Mischler Happy That Vietnam Veterans Are Being Recognized For Their Service

Mischler Happy That Vietnam Veterans Are Being Recognized For Their Service

As a member of the U.S. Army Reserves from 1966-71, Bob Mischler felt that it was strange serving during the Vietnam War.

“The country was divided at that time. It was obvious when you went to work what side people were on,” recalled Mischler, a 1962 Cheshire High School graduate. “It is much like today, how half of the people like things.”

Today, he is pleased that Vietnam veterans are getting recognition that many didn’t receive at the time of the conflict. Mischler and his sister are among a group of people who plan to volunteer when the Vietnam Traveling Memorial Wall comes to Cheshire on June 1. As a replica of the memorial in Washington, D.C., the wall honors those who gave their lives in service to their country.

“I think it is a great thing,” said Mischler, of bringing the memorial to his hometown. “No matter how they served, it is good to recognize all of those who served. A lot of the veterans weren’t honored back then, so I’m happy that they are doing something now.”

As a lead-up to the wall’s arrival, CHS has had graduates/veterans return to their alma mater to throw the first pitches at baseball and softball games.

Don Falk, a 1965 CHS graduate, invited Mischler to be honored at the baseball team’s regular-season finale against Branford on May 18.

“He (Falk) was a classmate of Tom Hudson, who is my sister’s husband,” said Mischler. “I had told Tom what I had done during the Vietnam War, so Don said that I could throw out a pitch like they did.”

As a three-sport athlete, two-time captain, and son of a former principal at CHS, Mischler was honored to start off a baseball game.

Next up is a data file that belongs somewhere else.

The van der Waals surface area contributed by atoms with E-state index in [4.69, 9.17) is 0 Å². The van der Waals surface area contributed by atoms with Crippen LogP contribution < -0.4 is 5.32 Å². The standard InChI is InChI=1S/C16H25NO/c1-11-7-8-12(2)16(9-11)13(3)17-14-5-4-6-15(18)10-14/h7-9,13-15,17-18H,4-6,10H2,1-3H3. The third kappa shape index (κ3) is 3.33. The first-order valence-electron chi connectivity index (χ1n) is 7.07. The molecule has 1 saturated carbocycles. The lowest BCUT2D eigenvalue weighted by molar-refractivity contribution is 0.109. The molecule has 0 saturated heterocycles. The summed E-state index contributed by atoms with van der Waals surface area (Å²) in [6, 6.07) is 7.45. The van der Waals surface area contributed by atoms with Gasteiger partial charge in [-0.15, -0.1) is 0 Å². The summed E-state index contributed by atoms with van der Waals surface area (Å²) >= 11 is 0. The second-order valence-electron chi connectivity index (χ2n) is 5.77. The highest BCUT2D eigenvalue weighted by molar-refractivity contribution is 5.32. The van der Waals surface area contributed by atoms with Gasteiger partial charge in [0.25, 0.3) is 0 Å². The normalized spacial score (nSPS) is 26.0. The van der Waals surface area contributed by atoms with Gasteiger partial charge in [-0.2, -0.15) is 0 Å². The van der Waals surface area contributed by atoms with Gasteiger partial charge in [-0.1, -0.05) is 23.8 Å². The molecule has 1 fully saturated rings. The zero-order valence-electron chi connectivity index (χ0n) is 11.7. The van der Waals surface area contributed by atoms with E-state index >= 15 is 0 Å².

“The players on both teams were very nice,” said Mischler, who also worked as a baseball and softball umpire for 20 years. “I think people who play sports learn things like fair play and working as a team.”

Back in 1966, Mischler recalls needing to make a decision about his future in the military.

“When I graduated from college, you either volunteered and chose what you wanted to do or you would be drafted,” recalled Mischler. “I wanted to join and choose something instead of being thrown into something.”

He decided to go into the U.S. Army Reserves and joined a mobile hospital unit as an assistant to medical personnel.

“I had never taken blood from anyone before. I was afraid that I was going to hurt someone,” reflected Mischler. “Originally when I started, I had no experience, but I was following someone with experience.”

In one of his memorable jobs, he recalls practicing to move the unit to different places.

“It would take about a day and a half to take it down and set it up elsewhere,” said Mischler. “They would bring certain stuff and leave other things behind. You were trained so that you could adapt and change to certain circumstances.”

For basic training, Mischler spent eight weeks at Fort Bragg in North Carolina. While he worked with people from all over the country, he feels that it was hard for him to develop long-lasting relationships.

“There were no cell phones or email,” said Mischler. “To make a phone call to someone, it was like 30 or 40 cents.”

During his five years of service, Mischler spent time working at Fort Carson (Colorado), Fort Devens (Massachusetts), and Fort Totten (New York). For his last stop, he served with a Quartermaster unit in Queens.

“We did repairs on uniforms, as officers came in. We provided supplies and food for the troops, who were fighting,” stated Mischler. “We were training to be called up if we were needed (to go overseas).”

He felt that his military service helped him transition back into the rest of his life. Mischler worked 13 years for the Federal Reserve Bank in New York and also went into sales in New Jersey.

“As technology changes, you adjust with time,” explained Mischler, who now resides in Old Saybrook. “I used to sell long-distance telephone services. There were millions of dollars at stake at the time, but now people can make those calls easily.”


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